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The history of Cuba’s unprecedented humanitarian work in Africa

By Jehron Muhammad | Last updated: May 28, 2020 - 7:47:51 AM

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Ace Magashule, secretary general of the African National Congress (ANC), during a recent lecture on the importance of solidarity and internationalism with progressive people around the globe, highlighted the impact of the Cuban revolution in the South African struggle against imperialism and colonialism.

Magashule thanked the Cuban people and the late revolutionary leader Commandant Fidel Castro for having the vision resulting in the island nation being one of the premier countries providing medical doctors and training African students to become doctors and helping to mitigate the continent’s health maladies, including the coronavirus pandemic.

“Cuba has been there in the forefront assisting many countries during difficulties when some of them were confronted by calamities such as earthquakes, volcanoes, hurricanes, pandemics, floods, and many others,” he explained.

Cuban Medical Brigade that arrived in South Africa on April 27, is ready to assist the South African-people in the fight against Covid-19. Photos via Twitter/EmbassyCuba_in_ZA

“Throughout its history we have seen Cuba sending its comprehensive medical doctors and other expertise to countries such as Nepal, Pakistan, Sri Lanka, Indonesia, Armenia, Iran, China, Bolivia, Salvador, Nicaragua, Equador, Mexico, Haiti, Jamaica, Peru, Honduras, Chile, Liberia, Guinea, Sierra Leone, Mozambique, East Timor, Italy, South Africa and many others during difficult times of need,” said Magashule to the ANC Youth League-sponsored event.

Speaking to a wide range of youth representatives, including student leaders, Magashule touted the assistance provided by Cuba.

“Even today, at the wake of the disastrous pandemic of the coronavirus (Covid-19), the Cuban medical brigade, the ‘Army of the White Gowns,’ have been deployed in more than 23 countries of the world to fulfill its humanitarian mission of combating the outbreak of the pandemic,” he said. “The Army of the White Gowns is presently fulfilling its internationalist duty in countries such as Nicaragua, China, Venezuela, Antigua, Barbuda, Belize, Italy, Granada, Suriname, Angola, Jamaica, Saint Vincent and Grenadines, Saint Lucia, Qatar, Togo, Cape Verde, Andorra, Saint Kitts and Nevis, Argentina, Honduras, Barbados, Dominica, Haiti and in our country South Africa.”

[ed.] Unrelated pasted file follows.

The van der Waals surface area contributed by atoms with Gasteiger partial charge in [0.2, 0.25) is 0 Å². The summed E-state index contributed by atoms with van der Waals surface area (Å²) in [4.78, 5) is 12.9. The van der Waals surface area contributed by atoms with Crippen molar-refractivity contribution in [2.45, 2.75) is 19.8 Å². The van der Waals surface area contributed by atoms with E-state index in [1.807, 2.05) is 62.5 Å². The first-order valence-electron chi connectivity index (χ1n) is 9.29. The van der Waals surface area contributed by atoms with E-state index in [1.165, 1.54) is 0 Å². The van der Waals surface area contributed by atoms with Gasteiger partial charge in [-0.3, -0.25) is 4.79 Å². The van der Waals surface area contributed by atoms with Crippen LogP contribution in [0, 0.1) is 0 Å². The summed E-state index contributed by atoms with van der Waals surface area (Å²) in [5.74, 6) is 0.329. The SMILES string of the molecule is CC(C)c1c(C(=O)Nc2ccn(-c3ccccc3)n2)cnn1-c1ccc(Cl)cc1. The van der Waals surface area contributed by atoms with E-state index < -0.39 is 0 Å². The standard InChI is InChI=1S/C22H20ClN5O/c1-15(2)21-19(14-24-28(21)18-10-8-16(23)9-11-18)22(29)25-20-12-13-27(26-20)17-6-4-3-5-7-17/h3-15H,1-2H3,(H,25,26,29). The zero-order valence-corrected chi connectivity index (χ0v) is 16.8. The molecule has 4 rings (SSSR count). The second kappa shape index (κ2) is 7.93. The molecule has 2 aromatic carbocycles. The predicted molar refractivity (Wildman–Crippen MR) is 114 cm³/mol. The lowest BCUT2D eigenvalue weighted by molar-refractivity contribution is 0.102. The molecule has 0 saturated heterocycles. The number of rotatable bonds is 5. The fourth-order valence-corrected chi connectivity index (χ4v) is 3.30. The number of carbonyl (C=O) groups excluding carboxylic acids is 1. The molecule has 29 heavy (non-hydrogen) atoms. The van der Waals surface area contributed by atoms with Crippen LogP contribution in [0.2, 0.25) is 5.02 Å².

In April more than 200 health professionals arrived in South Africa from Cuba. The Cuban government-sponsored delegation of health professionals included doctors and community health and infectious disease specialists.

The South African government requested assistance from Cuba to assist with the pandemic. They have sent more than 1,000 doctors to 22 countries, including Togo, Cape Verde and Angola.

The Cuban medical team, before they were deployed, experienced a two-week quarantine before they started working. They arrived just as South Africa had increased community testing for Covid-19, especially in poor, crowded neighborhoods, reported the Associated Press.

After the quarantine, 13 of the 217 health specialists were welcomed by the Limpopo Health Department, with MEC (Minimum Essential Coverage) of Health in Limpopo Dr. Phophi Ramathuba saying they were relying on their expertise. The group was comprised of eight family physicians, one epidemiologist, one biostatistician and three health technologists.

Ramathuba said the Cubans came at the right time, adding that being a rural province, Limpopo had been struggling without epidemiologists and biostatisticians who are key in building the province on how best to approach the Covid-19 pandemic, reported

The remainder of the Cuban specialists will receive similar deployments in different locations throughout the country.